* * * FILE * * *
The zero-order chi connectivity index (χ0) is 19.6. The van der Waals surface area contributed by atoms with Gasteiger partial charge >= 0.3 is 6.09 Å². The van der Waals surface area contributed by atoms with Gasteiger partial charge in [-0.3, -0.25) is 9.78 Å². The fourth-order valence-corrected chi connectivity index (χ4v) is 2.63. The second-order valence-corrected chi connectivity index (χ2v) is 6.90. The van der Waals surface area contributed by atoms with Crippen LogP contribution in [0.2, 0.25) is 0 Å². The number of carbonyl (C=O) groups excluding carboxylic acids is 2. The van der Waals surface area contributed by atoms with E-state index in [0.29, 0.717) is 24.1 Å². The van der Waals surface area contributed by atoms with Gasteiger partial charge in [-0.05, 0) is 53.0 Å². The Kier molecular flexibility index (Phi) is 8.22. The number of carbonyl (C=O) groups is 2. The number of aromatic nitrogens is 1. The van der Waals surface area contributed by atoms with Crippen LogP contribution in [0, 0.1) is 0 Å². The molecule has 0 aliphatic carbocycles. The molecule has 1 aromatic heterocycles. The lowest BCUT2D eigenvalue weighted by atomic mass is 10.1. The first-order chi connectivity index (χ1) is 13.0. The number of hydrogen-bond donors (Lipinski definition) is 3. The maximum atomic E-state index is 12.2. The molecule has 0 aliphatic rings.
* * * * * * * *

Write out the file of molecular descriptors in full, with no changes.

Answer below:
The zero-order chi connectivity index (χ0) is 19.6. The van der Waals surface area contributed by atoms with Gasteiger partial charge >= 0.3 is 6.09 Å². The van der Waals surface area contributed by atoms with Gasteiger partial charge in [-0.3, -0.25) is 9.78 Å². The fourth-order valence-corrected chi connectivity index (χ4v) is 2.63. The second-order valence-corrected chi connectivity index (χ2v) is 6.90. The van der Waals surface area contributed by atoms with Crippen LogP contribution in [0.2, 0.25) is 0 Å². The number of carbonyl (C=O) groups excluding carboxylic acids is 2. The van der Waals surface area contributed by atoms with E-state index in [0.29, 0.717) is 24.1 Å². The van der Waals surface area contributed by atoms with Gasteiger partial charge in [-0.05, 0) is 53.0 Å². The Kier molecular flexibility index (Phi) is 8.22. The number of carbonyl (C=O) groups is 2. The number of aromatic nitrogens is 1. The van der Waals surface area contributed by atoms with Crippen LogP contribution in [0, 0.1) is 0 Å². The molecule has 0 aliphatic carbocycles. The molecule has 1 aromatic heterocycles. The lowest BCUT2D eigenvalue weighted by atomic mass is 10.1. The first-order chi connectivity index (χ1) is 13.0. The number of hydrogen-bond donors (Lipinski definition) is 3. The maximum atomic E-state index is 12.2. The molecule has 0 aliphatic rings.